My name is Paige and I am one of the steering committee members involved with the organization of the conference. It is quickly becoming an entity of its own, with each of us doing our best to create an experience with meaning and impact.
As a high school debater, I came across human trafficking while preparing for competition. My coach had mentioned it to me as a topic, but it was an article in Marie Claire that later caught my attention. While trying to pass my time on a flight, I flipped through the many articles and ads only to stumble upon a story called, "Rescued from Hell" by Jan Goodwill. You can check it out at http://www.friendsofmaitinepal.org/html/press.htm. It detailed the lives of former sex slaves in Nepal who were trying to survive in a safe house run by former trafficking victims. I was mortified by the horrors they endured: rape, STDs, being labeled as outcasts, and so many other revolting and torturous obstacles. "How could this happen to people? Who would do this to another human being?" I asked myself repeatedly as I read. Despite the many despicable atrocities I had researched during my debate career, nothing matched the humiliation and the violence experienced by victims of trafficking. Human trafficking would be the topic of my last speech that year. Ironically, I had nearly lost my voice due to a nasty cold. I found it funny that I was almost unable to raise my voice in a speech about people who had also lost their ability to cry out.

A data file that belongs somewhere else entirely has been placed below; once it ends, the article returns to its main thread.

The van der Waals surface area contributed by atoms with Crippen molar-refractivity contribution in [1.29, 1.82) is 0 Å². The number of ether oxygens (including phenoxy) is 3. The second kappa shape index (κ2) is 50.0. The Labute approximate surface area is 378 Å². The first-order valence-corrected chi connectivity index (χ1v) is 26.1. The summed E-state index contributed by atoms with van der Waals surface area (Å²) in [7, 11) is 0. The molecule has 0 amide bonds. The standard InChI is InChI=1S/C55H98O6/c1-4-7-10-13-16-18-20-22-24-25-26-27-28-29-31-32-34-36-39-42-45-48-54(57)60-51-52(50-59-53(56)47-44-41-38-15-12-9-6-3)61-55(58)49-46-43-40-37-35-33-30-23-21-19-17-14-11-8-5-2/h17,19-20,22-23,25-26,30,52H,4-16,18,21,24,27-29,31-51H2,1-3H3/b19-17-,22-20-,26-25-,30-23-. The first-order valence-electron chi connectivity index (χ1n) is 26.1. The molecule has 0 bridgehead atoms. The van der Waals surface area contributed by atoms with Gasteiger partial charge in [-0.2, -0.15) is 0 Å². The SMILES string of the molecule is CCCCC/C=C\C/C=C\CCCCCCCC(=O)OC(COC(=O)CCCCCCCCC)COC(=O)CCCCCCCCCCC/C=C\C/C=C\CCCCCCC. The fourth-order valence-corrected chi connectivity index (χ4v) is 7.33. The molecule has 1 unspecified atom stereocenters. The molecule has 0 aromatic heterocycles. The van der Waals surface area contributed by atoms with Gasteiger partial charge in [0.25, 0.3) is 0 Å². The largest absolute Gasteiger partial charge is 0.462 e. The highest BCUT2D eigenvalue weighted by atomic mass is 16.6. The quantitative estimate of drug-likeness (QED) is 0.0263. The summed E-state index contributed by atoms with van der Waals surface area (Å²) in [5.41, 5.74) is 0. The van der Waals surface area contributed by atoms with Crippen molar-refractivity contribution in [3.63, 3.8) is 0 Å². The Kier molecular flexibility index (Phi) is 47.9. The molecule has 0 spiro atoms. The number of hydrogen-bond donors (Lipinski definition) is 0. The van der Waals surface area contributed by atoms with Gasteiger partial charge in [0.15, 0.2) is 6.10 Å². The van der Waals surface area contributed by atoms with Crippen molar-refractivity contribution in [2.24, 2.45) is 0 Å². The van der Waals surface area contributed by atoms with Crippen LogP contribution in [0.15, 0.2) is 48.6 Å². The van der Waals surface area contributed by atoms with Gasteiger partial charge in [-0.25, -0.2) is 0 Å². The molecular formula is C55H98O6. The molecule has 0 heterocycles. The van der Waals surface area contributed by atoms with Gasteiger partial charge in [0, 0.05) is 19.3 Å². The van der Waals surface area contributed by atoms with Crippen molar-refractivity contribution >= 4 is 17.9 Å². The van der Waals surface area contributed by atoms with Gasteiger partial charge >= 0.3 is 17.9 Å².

I have seen the issue many times since: studying abroad in Dubai, researching a paper for class, attending a conference at Northwestern University, and writing a policy proposal. Working on this conference is a way to take these experiences and turn them into kinetic energy; expressing the frustration into action.
We began working on the conference in April and we have been making great tracks since. In addition to the great website engineered by Allie, we mapped out a basic schedule for the conference, reserved space, set monthly goals for planning, contacted a multitude of campus organizations, crafted a donation letter, scheduled a keynote speaker, organized fall events running up to the summit, began the process for recognition as an official student group, created a logo, started a Facebook group (look for the 2008 MU Anti-Human Trafficking Conference) and a plethora of other tasks. It is a daily labor of love to constantly tweak the event.
Our goal is to host an awesome, inspirational conference; however, we want to show others that they too can pursue their passion, inform their peers, and make a difference. It is tough, but there's nothing like a little hard work to make something worth while.
Please feel free to contact us with any questions, comments or criticisms at firstname.lastname@example.org.
Someone once said to me, "Find the thing in life that keeps you up at night." We have found ours.